Lactic Dehydrogenase (LDH)
This enzyme is present in all body tissues, particularly rich in liver and skeletal muscle. Same precautions for distinguishing between muscle and liver as for AST. Upper limit is around 450 IU.
Bilirubin is the breakdown product of hemoglobin and myoglobin, the oxygen carrying proteins in the red blood cells and muscle cells. After being stripped of their iron, these proteins are released into the blood as bilirubin. Bilirubin occurs in two forms, conjugated (direct) and unconjugated (indirect). The unconjugated form is the ”raw” bilirubin that is taken up by the liver, processed to conjugated and excreted in the bile. The total bilirubin level in the blood usually runs less than 2.5 mg/dl, with most of this being indirect bilirubin.
Since the liver is the organ responsible for processing bilirubin, elevations are to be expected with liver disease. However, elevations can also occur if the horse is off feed. During fasting, a combination of higher levels of fatty acids released from fat stores for energy and lower liver cellular levels of available glucose seem to combine to reduce how rapidly the liver clears bilirubin. Bilirubin in a fasted horse may reach as high as 10 or 20, and be associated with obvious yellowing of the eyes and gums, without there being any liver disease.
Bilirubin is also commonly elevated for a day or more after strenuous exercise, probably as a combined result of some myoglobin leakage from muscle and exercise related red blood cell destruction. Similarly, it may go up with tying up, other muscle injuries, or anything that causes red blood cell destruction. Again, these elevations in bilirubin are not related to liver disease.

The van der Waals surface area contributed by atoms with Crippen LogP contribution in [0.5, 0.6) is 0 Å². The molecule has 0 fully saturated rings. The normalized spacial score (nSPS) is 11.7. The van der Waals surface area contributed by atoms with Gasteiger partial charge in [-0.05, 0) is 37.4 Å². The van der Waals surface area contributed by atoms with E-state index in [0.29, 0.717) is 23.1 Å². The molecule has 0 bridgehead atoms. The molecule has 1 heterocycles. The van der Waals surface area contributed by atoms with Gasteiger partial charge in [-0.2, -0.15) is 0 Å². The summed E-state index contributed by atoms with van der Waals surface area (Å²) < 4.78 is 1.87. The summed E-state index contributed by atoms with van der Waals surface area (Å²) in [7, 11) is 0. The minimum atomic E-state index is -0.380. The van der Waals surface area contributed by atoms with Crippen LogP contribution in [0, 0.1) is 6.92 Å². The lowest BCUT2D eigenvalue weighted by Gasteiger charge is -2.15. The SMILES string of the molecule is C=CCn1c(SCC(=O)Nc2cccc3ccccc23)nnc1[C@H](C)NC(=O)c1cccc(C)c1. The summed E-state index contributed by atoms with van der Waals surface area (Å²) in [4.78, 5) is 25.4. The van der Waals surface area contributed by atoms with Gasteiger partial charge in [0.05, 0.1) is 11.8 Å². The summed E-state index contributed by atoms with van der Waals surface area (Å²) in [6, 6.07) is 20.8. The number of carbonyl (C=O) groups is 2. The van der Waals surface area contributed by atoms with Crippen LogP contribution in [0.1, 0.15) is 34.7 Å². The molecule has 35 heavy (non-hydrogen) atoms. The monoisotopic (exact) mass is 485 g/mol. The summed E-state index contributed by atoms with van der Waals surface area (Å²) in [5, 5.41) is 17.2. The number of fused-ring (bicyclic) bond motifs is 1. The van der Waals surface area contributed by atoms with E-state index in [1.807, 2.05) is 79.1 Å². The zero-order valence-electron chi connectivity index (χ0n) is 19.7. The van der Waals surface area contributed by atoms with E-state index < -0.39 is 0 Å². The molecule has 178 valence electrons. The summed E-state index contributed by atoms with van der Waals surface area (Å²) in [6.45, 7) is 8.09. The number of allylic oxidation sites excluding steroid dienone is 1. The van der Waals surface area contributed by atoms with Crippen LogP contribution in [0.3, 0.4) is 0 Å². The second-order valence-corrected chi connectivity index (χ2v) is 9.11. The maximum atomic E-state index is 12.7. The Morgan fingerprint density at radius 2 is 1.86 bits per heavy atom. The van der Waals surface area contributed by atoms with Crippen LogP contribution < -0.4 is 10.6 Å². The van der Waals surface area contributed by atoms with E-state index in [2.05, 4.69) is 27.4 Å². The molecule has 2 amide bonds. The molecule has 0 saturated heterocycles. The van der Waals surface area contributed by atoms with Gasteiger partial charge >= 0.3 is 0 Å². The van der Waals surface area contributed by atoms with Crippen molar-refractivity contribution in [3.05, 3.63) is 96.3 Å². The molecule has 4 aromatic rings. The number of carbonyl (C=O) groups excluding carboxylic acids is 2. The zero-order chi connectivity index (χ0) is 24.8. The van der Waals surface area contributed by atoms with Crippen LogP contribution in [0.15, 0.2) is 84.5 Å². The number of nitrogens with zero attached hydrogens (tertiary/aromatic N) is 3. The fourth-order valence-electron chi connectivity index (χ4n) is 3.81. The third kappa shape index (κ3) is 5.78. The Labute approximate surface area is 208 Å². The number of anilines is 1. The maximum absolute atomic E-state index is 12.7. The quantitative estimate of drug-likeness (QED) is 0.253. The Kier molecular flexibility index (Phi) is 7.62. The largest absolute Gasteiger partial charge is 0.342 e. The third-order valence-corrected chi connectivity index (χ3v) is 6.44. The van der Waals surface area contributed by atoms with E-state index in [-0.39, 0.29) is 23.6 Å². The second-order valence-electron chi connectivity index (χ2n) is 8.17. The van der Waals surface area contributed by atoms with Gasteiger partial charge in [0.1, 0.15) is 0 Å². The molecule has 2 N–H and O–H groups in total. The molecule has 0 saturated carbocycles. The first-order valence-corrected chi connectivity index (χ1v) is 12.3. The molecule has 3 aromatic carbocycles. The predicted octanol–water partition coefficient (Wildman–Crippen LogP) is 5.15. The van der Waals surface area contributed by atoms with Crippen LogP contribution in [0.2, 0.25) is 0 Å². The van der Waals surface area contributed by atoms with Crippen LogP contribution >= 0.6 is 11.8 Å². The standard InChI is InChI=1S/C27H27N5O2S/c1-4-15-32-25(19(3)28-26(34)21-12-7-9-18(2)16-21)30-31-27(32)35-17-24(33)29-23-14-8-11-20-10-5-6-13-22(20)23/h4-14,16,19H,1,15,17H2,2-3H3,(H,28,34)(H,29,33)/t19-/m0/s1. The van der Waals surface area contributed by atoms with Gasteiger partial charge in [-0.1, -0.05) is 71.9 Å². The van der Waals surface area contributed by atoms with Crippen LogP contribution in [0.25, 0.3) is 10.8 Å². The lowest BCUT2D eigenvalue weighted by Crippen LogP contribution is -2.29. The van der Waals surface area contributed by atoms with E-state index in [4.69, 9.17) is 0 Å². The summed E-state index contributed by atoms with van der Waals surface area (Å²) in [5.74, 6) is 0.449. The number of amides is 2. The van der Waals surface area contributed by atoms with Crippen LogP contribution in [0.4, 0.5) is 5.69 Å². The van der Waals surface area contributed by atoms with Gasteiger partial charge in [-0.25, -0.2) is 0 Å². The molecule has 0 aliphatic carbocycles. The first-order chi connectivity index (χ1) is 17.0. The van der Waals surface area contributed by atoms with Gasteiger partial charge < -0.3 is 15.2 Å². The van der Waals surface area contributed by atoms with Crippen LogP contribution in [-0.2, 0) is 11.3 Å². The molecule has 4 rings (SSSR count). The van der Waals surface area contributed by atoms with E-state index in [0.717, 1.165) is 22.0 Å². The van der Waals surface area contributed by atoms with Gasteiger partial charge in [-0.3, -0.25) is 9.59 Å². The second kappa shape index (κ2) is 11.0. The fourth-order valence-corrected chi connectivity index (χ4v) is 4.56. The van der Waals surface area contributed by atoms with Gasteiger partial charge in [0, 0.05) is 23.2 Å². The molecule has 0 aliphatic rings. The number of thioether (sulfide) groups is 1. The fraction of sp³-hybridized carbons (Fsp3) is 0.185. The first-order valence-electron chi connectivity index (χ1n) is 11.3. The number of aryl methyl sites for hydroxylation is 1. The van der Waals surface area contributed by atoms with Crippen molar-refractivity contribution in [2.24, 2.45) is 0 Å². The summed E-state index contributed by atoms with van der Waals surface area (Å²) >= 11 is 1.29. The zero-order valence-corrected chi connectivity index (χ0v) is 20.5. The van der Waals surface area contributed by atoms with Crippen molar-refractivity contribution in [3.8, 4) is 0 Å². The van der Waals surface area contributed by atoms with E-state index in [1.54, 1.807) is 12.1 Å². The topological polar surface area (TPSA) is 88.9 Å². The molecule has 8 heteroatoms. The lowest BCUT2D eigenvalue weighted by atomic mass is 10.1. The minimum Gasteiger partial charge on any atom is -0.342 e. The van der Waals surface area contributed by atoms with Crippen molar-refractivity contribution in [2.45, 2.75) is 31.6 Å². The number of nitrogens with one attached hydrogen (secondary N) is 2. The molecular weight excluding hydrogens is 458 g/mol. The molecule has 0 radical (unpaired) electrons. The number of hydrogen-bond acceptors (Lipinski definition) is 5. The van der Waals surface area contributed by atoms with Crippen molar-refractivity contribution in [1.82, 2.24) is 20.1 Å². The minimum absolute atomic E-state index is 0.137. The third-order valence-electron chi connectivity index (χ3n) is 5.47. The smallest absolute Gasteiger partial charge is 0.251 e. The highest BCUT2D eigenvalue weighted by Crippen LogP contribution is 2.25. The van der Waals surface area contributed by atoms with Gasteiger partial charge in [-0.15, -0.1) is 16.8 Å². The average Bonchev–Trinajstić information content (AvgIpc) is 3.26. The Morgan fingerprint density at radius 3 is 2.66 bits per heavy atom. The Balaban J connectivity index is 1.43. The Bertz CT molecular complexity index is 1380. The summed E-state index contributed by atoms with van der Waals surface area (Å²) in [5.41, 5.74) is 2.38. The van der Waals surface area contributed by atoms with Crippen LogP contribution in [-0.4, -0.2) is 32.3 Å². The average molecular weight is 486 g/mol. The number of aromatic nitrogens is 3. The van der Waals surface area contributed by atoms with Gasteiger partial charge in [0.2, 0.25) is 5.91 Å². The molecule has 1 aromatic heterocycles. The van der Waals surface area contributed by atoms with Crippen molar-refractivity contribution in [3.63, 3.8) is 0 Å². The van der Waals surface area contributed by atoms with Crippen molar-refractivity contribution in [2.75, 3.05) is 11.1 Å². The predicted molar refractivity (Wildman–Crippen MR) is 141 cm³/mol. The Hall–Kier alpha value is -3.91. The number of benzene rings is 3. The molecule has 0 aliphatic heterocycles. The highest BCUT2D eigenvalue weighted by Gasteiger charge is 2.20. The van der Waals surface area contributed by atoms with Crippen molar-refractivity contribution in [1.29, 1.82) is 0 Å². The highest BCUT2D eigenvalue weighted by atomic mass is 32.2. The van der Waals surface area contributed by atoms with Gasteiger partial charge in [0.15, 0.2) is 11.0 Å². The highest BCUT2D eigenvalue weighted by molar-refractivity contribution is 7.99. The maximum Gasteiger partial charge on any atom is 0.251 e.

If only elevated bilirubin is found, the cause is not liver disease. As with all other indicators of liver function, elevated bilirubin must be interpreted in the context of all the test results, not as an isolated finding. Because it takes fairly extensive damage to the liver to elevate bilirubin, you would expect to see elevations in all the liver enzymes across the board, including very high levels of GGT.
An exception to this would be a horse whose liver is essentially nonfunctioning and replaced by extensive scarring, in which case enzymes may be very low but bilirubin extremely high. A horse in this condition would also have obvious neurological disease because of back up of other toxin substances in the blood, particularly ammonia. The horse would also have blood-clotting abnormalities.
Albumin is an important protein circulating in the blood. Its functions are to bind various drugs and hormones, and to maintain the osmotic pressure of the blood in a normal range. Albumin is manufactured in the liver and levels will drop with severe liver disease, but this would be in a scenario of extensive liver disease as just described under bilirubin. Other causes of low albumin are malnutrition/starvation (low protein intakes) and loss of albumin through intestinal tract disease such as malignancy or colitis.
Albumin may also drop with extensive skin loss (e.g. burns), widespread skin disease such as purpura hemorrhagica, loss in urine with advanced kidney disease or during bodywide bacterial infections. Differentiating between these conditions, all very serious, usually isn’t difficult.